Flooring in the hydrotherapy area should be designed to have an epoxy or similar finish to provide water resistance. Vinyl composition tile or carpeting works effectively in treatment and physical therapy areas. Although carpeting does require more care, it helps create a more friendly environment, Niemiec points out. Dry wall or gypsum board usually does fine as a wall material here; however, Niemiec switches to concrete block in high-use areas or areas near water. Ceilings need to be nine to 12 feet high -- compromises in these dimensions force basketball players to bypass the most beneficial taping approach of standing on a table.
Good lighting measures 50 to 70 footcandles, particularly for the treatment area and special medical procedures area -- and Niemiec even supplements that luminosity with a special portable exam light. The high ceilings also support clerestory light.
Stephen Bushee, Boston College’s head athletic trainer, generally prefers consolidated training facilities to multiple satellites -- the former provides better quality control in his book -- on the other hand, he is advocating his school plan a dedicated facility for football. In this case, a separate facility means one sport won’t consume the space at another team’s expense, a plus in the athletic recruiting wars.
Hydrotherapy pools (and multidepth versions in particular) definitely fall into the dress-to-impress category. Yet this amenity, with its water and electricity elements, presents the most dangerous space, Niemiec says. “You have the potential of an athlete passing out during a treatment, so you must maintain a visual relationship to this space at all times,” he cautions. However, you can combine necessities: Since hydropools demand a contained area for temperature and humidity control, he encloses both the pool and office areas in glass walls for maximum visibility.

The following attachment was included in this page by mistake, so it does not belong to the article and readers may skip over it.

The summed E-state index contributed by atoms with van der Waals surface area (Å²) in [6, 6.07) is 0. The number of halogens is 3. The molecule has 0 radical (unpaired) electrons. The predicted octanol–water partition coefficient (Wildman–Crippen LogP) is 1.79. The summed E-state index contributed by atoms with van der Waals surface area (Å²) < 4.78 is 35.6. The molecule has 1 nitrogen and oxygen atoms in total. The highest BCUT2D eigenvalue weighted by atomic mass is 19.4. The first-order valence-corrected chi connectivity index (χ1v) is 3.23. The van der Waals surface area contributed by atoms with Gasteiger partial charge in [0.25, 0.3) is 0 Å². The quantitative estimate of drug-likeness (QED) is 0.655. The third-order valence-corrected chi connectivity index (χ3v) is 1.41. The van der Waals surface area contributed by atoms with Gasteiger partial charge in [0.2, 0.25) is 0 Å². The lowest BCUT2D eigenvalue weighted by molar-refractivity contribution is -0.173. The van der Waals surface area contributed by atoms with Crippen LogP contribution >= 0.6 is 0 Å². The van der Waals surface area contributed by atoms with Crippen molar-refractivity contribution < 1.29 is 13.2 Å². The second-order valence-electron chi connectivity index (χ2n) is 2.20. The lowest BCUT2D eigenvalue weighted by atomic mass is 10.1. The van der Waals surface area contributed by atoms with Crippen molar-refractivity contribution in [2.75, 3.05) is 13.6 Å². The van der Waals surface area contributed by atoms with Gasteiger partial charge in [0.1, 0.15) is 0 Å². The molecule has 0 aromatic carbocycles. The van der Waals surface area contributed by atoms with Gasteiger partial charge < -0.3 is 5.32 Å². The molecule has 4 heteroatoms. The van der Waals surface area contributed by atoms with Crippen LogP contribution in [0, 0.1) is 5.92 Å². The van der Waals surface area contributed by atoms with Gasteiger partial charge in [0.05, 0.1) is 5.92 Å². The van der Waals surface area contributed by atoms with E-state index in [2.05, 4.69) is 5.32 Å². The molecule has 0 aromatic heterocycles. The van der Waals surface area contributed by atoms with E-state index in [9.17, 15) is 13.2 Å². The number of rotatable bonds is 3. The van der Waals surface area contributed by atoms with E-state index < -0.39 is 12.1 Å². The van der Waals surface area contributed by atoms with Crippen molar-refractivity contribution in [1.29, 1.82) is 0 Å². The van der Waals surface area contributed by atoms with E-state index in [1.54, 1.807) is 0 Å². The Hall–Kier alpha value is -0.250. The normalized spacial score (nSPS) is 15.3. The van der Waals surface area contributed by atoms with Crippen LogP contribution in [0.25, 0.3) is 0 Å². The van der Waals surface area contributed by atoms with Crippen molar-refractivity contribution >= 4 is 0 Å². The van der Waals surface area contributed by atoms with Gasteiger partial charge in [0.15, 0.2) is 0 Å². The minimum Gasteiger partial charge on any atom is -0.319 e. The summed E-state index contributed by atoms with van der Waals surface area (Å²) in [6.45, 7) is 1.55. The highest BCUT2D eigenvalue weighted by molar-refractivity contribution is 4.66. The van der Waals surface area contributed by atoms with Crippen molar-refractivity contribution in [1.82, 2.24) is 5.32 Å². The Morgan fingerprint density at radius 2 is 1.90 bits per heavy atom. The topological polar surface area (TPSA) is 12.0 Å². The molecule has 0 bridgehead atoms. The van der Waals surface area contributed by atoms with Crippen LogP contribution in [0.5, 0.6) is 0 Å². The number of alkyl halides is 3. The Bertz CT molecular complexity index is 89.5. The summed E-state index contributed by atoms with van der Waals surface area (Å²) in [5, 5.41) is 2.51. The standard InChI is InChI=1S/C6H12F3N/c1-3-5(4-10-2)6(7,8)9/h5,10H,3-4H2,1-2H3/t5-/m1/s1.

“Often, universities overlook something as simple as a drain in the hydrotherapy room,” he adds. “It’s easy to install in new construction; more difficult in renovation but most expensive if not done at all and damage or injury results from flooding. Training rooms ideally are located on the same ground levels as the field, so getting to the plumbing systems sometimes can be difficult but must not be avoided.”
The line-of-sight issue applies to the rehab area, too, where athletes take advantage of stair-climbing and strength-training equipment. The same is not true for the exam rooms, however. “Confidentiality is an important issue,” Niemiec says. Here, a door and acoustical insulation are more appropriate than a curtain to foster one-on-one athlete-doctor conversations. It’s a good move to place telephones in these exam rooms, too, to encourage on-the-fly family consultations.
When it comes to high-tech tools, hospitals are generally the place for such space-eating equipment. Harvard, however, believes that an on-site X-ray machine is worth the initial investment and staffing cost. Perhaps funds for such an extra can come from savings in the building process: Niemiec advises budgeting between $125 and $150 per square foot to build a training facility. Ren-ovations, naturally, can run higher.
Harvard doesn’t regret a penny it has spent in this direction. “Sports train year-round now, so you don’t get traffic break when football or basketball ends,” Emerson says. “It’s obvious that the training room is a resource that should be well integrated into the athletics program.”